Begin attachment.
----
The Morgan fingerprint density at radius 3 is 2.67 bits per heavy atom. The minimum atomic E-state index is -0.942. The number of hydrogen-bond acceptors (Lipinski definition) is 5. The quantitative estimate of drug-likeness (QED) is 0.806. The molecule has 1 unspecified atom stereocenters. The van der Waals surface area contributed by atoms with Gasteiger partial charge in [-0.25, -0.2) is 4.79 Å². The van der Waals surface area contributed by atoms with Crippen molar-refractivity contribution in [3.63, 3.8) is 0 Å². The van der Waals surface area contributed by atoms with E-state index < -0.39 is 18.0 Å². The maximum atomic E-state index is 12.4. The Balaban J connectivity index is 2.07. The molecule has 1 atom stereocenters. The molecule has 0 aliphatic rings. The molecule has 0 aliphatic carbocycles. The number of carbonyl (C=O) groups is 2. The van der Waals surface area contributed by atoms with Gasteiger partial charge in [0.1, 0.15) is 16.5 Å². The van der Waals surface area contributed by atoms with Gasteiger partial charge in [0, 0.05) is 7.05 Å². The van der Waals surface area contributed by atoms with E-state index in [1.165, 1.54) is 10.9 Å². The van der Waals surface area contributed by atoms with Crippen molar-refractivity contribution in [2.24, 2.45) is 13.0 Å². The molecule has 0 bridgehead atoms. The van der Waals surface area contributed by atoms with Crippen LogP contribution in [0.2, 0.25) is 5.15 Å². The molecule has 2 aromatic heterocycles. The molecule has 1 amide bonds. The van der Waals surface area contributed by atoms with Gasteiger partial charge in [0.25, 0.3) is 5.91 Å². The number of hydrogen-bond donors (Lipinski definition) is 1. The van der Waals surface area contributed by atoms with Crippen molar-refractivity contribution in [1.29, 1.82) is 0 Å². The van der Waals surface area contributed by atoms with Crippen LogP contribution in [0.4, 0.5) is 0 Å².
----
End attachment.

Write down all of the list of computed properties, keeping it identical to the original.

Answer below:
The Morgan fingerprint density at radius 3 is 2.67 bits per heavy atom. The minimum atomic E-state index is -0.942. The number of hydrogen-bond acceptors (Lipinski definition) is 5. The quantitative estimate of drug-likeness (QED) is 0.806. The molecule has 1 unspecified atom stereocenters. The van der Waals surface area contributed by atoms with Gasteiger partial charge in [-0.25, -0.2) is 4.79 Å². The van der Waals surface area contributed by atoms with Crippen molar-refractivity contribution in [3.63, 3.8) is 0 Å². The van der Waals surface area contributed by atoms with E-state index < -0.39 is 18.0 Å². The maximum atomic E-state index is 12.4. The Balaban J connectivity index is 2.07. The molecule has 1 atom stereocenters. The molecule has 0 aliphatic rings. The molecule has 0 aliphatic carbocycles. The number of carbonyl (C=O) groups is 2. The van der Waals surface area contributed by atoms with Gasteiger partial charge in [0.1, 0.15) is 16.5 Å². The van der Waals surface area contributed by atoms with Gasteiger partial charge in [0, 0.05) is 7.05 Å². The van der Waals surface area contributed by atoms with E-state index in [1.165, 1.54) is 10.9 Å². The van der Waals surface area contributed by atoms with Crippen molar-refractivity contribution in [2.24, 2.45) is 13.0 Å². The molecule has 0 bridgehead atoms. The van der Waals surface area contributed by atoms with Crippen LogP contribution in [0.2, 0.25) is 5.15 Å². The molecule has 2 aromatic heterocycles. The molecule has 1 amide bonds. The van der Waals surface area contributed by atoms with Gasteiger partial charge in [0.25, 0.3) is 5.91 Å². The number of hydrogen-bond donors (Lipinski definition) is 1. The van der Waals surface area contributed by atoms with Crippen molar-refractivity contribution in [1.29, 1.82) is 0 Å². The van der Waals surface area contributed by atoms with Crippen LogP contribution in [0.4, 0.5) is 0 Å².